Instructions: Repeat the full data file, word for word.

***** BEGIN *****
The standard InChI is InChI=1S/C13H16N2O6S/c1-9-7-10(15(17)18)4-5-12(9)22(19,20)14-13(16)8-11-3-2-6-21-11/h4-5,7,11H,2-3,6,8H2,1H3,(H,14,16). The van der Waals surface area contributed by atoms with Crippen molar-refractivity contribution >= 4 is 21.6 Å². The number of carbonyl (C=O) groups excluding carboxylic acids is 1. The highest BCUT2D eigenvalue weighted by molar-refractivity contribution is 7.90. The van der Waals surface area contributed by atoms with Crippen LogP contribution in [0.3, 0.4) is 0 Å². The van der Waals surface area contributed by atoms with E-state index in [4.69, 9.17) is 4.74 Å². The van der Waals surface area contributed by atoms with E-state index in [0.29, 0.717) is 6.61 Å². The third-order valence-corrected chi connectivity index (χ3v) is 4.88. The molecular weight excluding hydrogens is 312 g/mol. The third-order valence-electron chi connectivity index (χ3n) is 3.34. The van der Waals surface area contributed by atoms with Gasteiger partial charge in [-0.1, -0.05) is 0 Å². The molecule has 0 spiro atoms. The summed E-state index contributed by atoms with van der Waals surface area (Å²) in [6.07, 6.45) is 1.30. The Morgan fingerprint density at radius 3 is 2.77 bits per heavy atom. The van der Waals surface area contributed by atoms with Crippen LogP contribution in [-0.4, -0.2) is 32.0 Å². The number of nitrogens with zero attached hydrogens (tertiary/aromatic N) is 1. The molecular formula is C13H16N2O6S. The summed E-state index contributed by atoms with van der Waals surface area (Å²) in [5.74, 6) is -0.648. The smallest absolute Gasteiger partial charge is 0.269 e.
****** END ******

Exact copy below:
The standard InChI is InChI=1S/C13H16N2O6S/c1-9-7-10(15(17)18)4-5-12(9)22(19,20)14-13(16)8-11-3-2-6-21-11/h4-5,7,11H,2-3,6,8H2,1H3,(H,14,16). The van der Waals surface area contributed by atoms with Crippen molar-refractivity contribution >= 4 is 21.6 Å². The number of carbonyl (C=O) groups excluding carboxylic acids is 1. The highest BCUT2D eigenvalue weighted by molar-refractivity contribution is 7.90. The van der Waals surface area contributed by atoms with Crippen LogP contribution in [0.3, 0.4) is 0 Å². The van der Waals surface area contributed by atoms with E-state index in [4.69, 9.17) is 4.74 Å². The van der Waals surface area contributed by atoms with E-state index in [0.29, 0.717) is 6.61 Å². The third-order valence-corrected chi connectivity index (χ3v) is 4.88. The molecular weight excluding hydrogens is 312 g/mol. The third-order valence-electron chi connectivity index (χ3n) is 3.34. The van der Waals surface area contributed by atoms with Gasteiger partial charge in [-0.1, -0.05) is 0 Å². The molecule has 0 spiro atoms. The summed E-state index contributed by atoms with van der Waals surface area (Å²) in [6.07, 6.45) is 1.30. The Morgan fingerprint density at radius 3 is 2.77 bits per heavy atom. The van der Waals surface area contributed by atoms with Crippen LogP contribution in [-0.4, -0.2) is 32.0 Å². The number of nitrogens with zero attached hydrogens (tertiary/aromatic N) is 1. The molecular formula is C13H16N2O6S. The summed E-state index contributed by atoms with van der Waals surface area (Å²) in [5.74, 6) is -0.648. The smallest absolute Gasteiger partial charge is 0.269 e.